Another look at the ways a photograph's deterioration can have a striking effect on its image. From the 1850s to about the 1920s, the majority of photographic negatives were made on glass, coated with a collodion or gelatin emulsion. Though glass negatives capture a lot of detail, they are also bulky, heavy... and breakable. Broken glass plate negatives are not uncommon, particularly in the collections of archives where image content is considered especially important. Digitization has been a terrific boon for these broken plates, allowing the images to be put back together and viewed in a way that often is no longer possible another way. The creation of a digital positive is sometimes especially interesting in these cases, as the missing parts of the negative end up rendered black, creating an interesting visual. The cracks themselves can have a striking effect on the image, breaking the illusion of the photograph as an unmodified glimpse of reality.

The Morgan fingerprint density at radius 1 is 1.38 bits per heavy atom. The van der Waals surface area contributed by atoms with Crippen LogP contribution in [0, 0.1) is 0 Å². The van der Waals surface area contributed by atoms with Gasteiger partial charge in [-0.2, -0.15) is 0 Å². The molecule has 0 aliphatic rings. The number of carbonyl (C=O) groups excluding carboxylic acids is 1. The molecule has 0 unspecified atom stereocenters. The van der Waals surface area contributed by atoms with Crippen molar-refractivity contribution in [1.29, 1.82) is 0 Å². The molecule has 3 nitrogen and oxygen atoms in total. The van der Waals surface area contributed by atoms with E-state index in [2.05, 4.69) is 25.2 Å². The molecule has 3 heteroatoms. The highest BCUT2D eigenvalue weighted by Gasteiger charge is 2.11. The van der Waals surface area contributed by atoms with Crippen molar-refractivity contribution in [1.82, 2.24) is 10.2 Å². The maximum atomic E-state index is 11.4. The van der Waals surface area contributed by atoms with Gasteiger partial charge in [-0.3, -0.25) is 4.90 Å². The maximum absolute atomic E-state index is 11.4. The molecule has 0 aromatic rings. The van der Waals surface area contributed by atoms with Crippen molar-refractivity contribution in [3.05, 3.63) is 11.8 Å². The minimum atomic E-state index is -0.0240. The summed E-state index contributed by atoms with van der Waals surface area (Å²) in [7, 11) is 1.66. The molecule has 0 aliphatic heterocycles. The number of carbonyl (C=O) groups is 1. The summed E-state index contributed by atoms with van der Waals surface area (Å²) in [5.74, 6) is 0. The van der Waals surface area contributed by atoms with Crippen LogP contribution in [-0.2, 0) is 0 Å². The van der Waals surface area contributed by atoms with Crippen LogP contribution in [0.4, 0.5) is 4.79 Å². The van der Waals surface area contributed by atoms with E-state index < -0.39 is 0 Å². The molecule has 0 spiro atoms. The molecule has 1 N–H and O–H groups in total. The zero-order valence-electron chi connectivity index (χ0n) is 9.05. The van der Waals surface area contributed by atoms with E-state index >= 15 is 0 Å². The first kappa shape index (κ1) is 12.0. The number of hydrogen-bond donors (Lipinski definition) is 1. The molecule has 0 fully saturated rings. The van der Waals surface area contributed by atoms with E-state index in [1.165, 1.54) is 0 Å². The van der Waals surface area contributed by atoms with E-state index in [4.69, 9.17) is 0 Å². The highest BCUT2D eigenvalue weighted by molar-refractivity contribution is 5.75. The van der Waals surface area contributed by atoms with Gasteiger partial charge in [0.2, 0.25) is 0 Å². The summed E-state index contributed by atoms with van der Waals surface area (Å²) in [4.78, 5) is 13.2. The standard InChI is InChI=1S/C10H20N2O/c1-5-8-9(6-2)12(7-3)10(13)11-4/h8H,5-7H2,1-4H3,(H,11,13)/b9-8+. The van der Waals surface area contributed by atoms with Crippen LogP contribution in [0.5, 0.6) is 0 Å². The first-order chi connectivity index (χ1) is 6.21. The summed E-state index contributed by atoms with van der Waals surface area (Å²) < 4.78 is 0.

|Bibliothèque de Toulouse|
Porte d'Aude, Carcassonne, France, about 1859-1910. Source
|US National Archives|
Men gambling, Montana, US, 1909. Source
|Costică Acsinte Archive|
People with horses, no date. Source